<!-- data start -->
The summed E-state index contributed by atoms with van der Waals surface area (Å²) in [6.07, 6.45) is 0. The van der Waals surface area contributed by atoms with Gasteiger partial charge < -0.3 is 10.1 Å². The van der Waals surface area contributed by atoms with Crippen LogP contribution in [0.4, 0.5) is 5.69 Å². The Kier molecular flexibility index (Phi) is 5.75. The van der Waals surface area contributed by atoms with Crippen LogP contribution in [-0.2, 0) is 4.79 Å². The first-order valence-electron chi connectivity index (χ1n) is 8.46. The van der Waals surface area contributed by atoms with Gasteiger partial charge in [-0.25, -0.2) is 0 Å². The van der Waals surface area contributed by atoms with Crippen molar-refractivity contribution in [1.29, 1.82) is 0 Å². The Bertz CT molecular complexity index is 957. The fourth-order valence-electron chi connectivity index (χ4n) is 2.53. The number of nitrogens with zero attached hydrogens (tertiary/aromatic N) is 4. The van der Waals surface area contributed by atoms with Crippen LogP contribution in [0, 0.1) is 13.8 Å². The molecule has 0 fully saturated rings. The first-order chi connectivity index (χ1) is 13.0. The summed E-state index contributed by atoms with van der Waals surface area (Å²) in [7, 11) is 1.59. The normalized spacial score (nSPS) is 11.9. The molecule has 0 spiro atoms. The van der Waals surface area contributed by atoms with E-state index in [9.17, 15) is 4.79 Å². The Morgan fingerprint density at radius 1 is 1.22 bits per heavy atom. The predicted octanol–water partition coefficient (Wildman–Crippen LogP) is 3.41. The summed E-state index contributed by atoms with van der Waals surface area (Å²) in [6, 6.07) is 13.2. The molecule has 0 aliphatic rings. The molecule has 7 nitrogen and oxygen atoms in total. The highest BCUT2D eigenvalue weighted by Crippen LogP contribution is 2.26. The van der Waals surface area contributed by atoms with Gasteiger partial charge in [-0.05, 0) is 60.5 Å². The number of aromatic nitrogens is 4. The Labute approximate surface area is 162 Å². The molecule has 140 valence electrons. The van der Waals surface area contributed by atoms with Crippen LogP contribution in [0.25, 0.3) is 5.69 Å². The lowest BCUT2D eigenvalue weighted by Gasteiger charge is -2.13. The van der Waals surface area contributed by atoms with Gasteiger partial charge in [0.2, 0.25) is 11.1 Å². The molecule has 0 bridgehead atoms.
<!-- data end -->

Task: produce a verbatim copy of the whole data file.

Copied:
The summed E-state index contributed by atoms with van der Waals surface area (Å²) in [6.07, 6.45) is 0. The van der Waals surface area contributed by atoms with Gasteiger partial charge < -0.3 is 10.1 Å². The van der Waals surface area contributed by atoms with Crippen LogP contribution in [0.4, 0.5) is 5.69 Å². The Kier molecular flexibility index (Phi) is 5.75. The van der Waals surface area contributed by atoms with Crippen LogP contribution in [-0.2, 0) is 4.79 Å². The first-order valence-electron chi connectivity index (χ1n) is 8.46. The van der Waals surface area contributed by atoms with Gasteiger partial charge in [-0.25, -0.2) is 0 Å². The van der Waals surface area contributed by atoms with Crippen molar-refractivity contribution in [1.29, 1.82) is 0 Å². The Bertz CT molecular complexity index is 957. The fourth-order valence-electron chi connectivity index (χ4n) is 2.53. The number of nitrogens with zero attached hydrogens (tertiary/aromatic N) is 4. The van der Waals surface area contributed by atoms with Crippen LogP contribution in [0, 0.1) is 13.8 Å². The molecule has 0 fully saturated rings. The first-order chi connectivity index (χ1) is 13.0. The summed E-state index contributed by atoms with van der Waals surface area (Å²) in [7, 11) is 1.59. The normalized spacial score (nSPS) is 11.9. The molecule has 0 spiro atoms. The van der Waals surface area contributed by atoms with E-state index in [9.17, 15) is 4.79 Å². The Morgan fingerprint density at radius 1 is 1.22 bits per heavy atom. The predicted octanol–water partition coefficient (Wildman–Crippen LogP) is 3.41. The summed E-state index contributed by atoms with van der Waals surface area (Å²) in [6, 6.07) is 13.2. The molecule has 0 aliphatic rings. The molecule has 7 nitrogen and oxygen atoms in total. The highest BCUT2D eigenvalue weighted by Crippen LogP contribution is 2.26. The van der Waals surface area contributed by atoms with Gasteiger partial charge in [-0.05, 0) is 60.5 Å². The number of aromatic nitrogens is 4. The Labute approximate surface area is 162 Å². The molecule has 140 valence electrons. The van der Waals surface area contributed by atoms with Crippen LogP contribution in [0.25, 0.3) is 5.69 Å². The lowest BCUT2D eigenvalue weighted by Gasteiger charge is -2.13. The van der Waals surface area contributed by atoms with Gasteiger partial charge in [0.2, 0.25) is 11.1 Å². The molecule has 0 bridgehead atoms.